Middle East Uprisings: Fueled by Biofuel?
While rebellions and uprisings are caused by a variety of factors, one factor that often appears is the high cost (or unavailability) of food items-especially staple items like wheat (and bread), rice and sugar. The latest uprisings in the Middle East are no exception and food (or lack thereof) has clearly been a motivating factor in getting people into the streets. While Napoleon said “an army marches on its stomach”, it can also be said that much of the stability of a society rests on its stomach. A hungry population is often a rebellious population. While the world produces an abundant amount of food, food prices have been steadily increasing.
While some of the increases in food prices has been attributed to food speculators, some of it has come from what might strike some as an unlikely source: biofuel.
While the United States has long subsidized agriculture, this really picked up in regards to biofuel, which is fuel created from organic material (primarily plants). In the United States, corn based biofuel has enjoyed considerable government support and this has contributed to rising food prices in at least two ways. First, converting corn (and other food crops) to biofuel reduces the amount of corn available. This will, naturally enough, increase the cost of the remaining corn. Second, switching cropland over to growing for biofuel rather than food means that there will be less food available and the remaining food will be more expensive. Throw in some food speculation, an increase in oil prices (which impacts growing and transportation costs), and some crop failures and the result is the high cost of food.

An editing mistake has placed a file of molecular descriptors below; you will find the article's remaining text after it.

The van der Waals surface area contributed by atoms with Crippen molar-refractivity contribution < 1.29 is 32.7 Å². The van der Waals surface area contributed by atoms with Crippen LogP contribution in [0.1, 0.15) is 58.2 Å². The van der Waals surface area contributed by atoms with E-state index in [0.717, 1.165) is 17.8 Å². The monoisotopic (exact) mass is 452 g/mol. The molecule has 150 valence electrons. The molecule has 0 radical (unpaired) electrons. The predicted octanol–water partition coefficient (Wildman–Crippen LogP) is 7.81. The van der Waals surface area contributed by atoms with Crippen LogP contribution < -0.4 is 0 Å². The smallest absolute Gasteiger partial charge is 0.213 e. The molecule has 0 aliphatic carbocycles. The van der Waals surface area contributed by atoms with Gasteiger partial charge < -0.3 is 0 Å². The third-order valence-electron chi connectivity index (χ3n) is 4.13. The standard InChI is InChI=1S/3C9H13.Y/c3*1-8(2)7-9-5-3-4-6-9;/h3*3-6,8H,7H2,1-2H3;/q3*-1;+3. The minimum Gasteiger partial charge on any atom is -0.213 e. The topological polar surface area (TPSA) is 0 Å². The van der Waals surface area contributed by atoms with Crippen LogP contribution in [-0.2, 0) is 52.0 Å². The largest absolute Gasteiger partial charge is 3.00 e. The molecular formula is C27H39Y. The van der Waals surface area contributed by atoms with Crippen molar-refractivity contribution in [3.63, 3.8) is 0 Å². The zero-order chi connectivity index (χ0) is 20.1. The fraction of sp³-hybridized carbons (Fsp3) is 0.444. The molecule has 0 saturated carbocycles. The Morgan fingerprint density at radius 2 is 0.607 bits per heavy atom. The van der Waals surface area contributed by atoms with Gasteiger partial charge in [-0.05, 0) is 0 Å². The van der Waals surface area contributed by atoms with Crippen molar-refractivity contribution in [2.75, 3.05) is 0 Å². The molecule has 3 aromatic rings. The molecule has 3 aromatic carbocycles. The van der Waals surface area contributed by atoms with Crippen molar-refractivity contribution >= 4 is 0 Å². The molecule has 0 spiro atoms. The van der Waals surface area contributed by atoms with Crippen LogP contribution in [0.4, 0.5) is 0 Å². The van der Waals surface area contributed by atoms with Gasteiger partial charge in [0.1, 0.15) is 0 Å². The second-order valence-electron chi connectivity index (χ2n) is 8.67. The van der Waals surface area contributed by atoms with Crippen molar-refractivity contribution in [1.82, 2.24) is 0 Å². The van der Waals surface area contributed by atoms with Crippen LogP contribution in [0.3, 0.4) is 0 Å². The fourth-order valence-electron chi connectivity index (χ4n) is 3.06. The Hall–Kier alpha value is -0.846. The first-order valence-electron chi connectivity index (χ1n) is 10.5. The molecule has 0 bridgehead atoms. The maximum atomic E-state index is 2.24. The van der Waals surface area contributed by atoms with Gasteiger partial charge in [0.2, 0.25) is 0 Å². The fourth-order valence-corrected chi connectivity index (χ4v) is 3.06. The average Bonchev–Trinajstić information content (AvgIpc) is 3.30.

The reduced supply and greater cost means that people who are less wealthy will have a harder time getting the food they need. Not surprisingly, the people of the Middle East were hit fairly hard by this due to the relative poor economic conditions (which have certainly not been helped by the selfishness and avarice of various dictators and their cronies).
In a nice bit of irony, the unrest in the Middle East has been used to justify raising the price of oil. This makes biofuel even more attractive and hence could spur on increased production of biofuel at the expense of food production, thus leading to even higher food prices. This, in turn, could lead to even more social unrest and social ills. Of course, this can also mean amazing profits for those with the foresight and resources to cash in on this situation. For others, of course, this can mean a time of hardship, suffering and even death.